"I haven't yet seen people selling a horse because they can no longer afford it, but I personally believe it's not going to be until summer, when everyone's had a year of this toughness, that people are going to have a better idea where their finances are. I think that might be when we start really feeling the pinch and people sell horses from the last season. I think that's when the racing industry will start feeling the implications."
She adds: "The other main issue is prize-money. I've heard more grumblings from owners than ever before and, coupled with the economic impact of Covid, it's a hard balance to strike and has been heightened by this pandemic. Everyone had budgeted for last year before everything happened, but with incomes hit and the fact the chancellor is going to have to start taking money back somewhere, people might start re-evaluating their priorities."
Covid-19 hit racing hard in 2020, but Fuller fears the real implications from the pandemic are yet to be felt Covid-19 hit racing hard in 2020, but Fuller fears the real implications from the pandemic are yet to be felt Edward Whitaker Fuller would like it too if the sport would re-evaluate its priorities and adopt a more realistic view of what success is given it is so competitive and – for all but an elite few – opportunities are so limited at the top table.
"Everyone wants to ride the best horses, you wouldn't be doing this if you didn't because that buzz is what you live for, but I find the sport quite challenging at times because there is so much focus on the big days and, if you're not riding on those days, you feel like you've not necessarily made it," she says.
"Sometimes you need to remember it's a career and yes, we're all professional athletes and want to be at the top, but you also have to go and do a job every day to pay the bills – and if you're riding every day of the week you're doing well.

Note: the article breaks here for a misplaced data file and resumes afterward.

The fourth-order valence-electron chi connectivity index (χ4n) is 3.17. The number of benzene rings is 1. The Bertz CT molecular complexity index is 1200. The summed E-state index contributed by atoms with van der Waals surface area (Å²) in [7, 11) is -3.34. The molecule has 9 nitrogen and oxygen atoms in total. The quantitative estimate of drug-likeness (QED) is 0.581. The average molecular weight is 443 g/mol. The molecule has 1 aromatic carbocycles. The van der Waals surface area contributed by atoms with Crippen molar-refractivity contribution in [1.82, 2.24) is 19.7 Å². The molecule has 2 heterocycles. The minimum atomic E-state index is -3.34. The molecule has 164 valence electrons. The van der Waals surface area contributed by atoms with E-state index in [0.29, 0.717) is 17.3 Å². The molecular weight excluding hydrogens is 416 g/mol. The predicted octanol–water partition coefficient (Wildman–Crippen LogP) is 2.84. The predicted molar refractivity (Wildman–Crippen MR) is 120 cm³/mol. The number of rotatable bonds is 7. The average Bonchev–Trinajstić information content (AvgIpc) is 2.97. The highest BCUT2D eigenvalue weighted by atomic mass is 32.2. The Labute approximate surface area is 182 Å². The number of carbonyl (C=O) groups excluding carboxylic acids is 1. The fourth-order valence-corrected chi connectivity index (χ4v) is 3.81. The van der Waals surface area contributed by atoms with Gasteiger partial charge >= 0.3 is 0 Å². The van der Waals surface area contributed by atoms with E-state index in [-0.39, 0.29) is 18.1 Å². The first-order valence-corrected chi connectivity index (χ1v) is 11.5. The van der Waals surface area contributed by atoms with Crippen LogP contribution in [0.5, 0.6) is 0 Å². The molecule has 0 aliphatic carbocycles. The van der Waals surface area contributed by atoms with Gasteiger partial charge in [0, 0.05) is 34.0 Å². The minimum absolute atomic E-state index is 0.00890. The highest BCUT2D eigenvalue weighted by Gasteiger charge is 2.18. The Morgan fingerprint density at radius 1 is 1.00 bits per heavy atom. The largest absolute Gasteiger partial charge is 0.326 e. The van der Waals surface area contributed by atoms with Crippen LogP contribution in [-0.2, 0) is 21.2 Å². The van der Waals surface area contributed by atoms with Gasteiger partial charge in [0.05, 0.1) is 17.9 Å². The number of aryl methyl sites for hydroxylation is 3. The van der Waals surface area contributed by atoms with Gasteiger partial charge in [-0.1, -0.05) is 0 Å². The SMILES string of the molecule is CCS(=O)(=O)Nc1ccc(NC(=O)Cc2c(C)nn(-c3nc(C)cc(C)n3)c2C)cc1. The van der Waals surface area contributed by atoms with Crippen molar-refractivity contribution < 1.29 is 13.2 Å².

"You might not be on the best horse, but that's not your fault and you can make a career out of it and still have fun doing it. I think that's something the sport's not very good at encouraging in young jockeys – everyone tells you you have to be like Tony McCoy. Yes, you need that want and drive, but realistically you can't achieve what he achieved – that's very unrealistic.
“You can be as strong-willed, dedicated and hard-working as him, or Dickie [Richard Johnson], or Brian Hughes, but it doesn't necessarily mean you will become them and it sets a lot of people up for failure in their own head. We all work hard and really want to be the best we possibly can, but sometimes we have to take the small wins each week.
"The industry puts so much pressure on you to have to be the best and actually sometimes you can't be – but you can be the best version of yourself. Sometimes that's really hard as a jockey to weigh up because you feel like you're doing all you can, but it can feel like you're not good enough for the industry when you are and it just hasn't quite happened."
Page, pictured riding Bigmartre, has some targets she'd like to meet in the near future Page, pictured riding Bigmartre, has some targets she'd like to meet in the near future Grossick Photography Fuller has come a long way from wanting to "prove to everyone else I wasn't just someone who had pointers bought for them to ride and do well on". She turned professional after her second champion lady amateur title and has now ridden out her claim. It may not have been the career path expected when she set off for Exeter, but she is adamant she made the right choice and, as someone who is constantly raising her own expectations, has new targets of reaching 100 winners – she currently sits on 82 and wants to get there by the end of the season if she gets her way – and a Pattern success.
"I still absolutely love it," she says. "It's not the world's most glamorous job, but who enjoys their desk job every day of the week? I believe I must have more enjoyable days doing what I do now than I would in other careers.
"You can have really bad weeks where everything goes wrong, you're driving up and down the country and it can get quite desperate at times, but you have to put things into perspective and realise most people have jobs they don't necessarily enjoy and the good days are so much better than a lot of people get. It makes the rest worthwhile."
Get to know her and it turns out Page Fuller is exactly like most jockeys.
Page Fuller is not like most jockeys. She is a privately educated member of the Fuller's pub and hotel dynasty who, six years ago, took up a place at the University of Exeter to study economics.Yet her love of riding horses, nurtured in pony racing a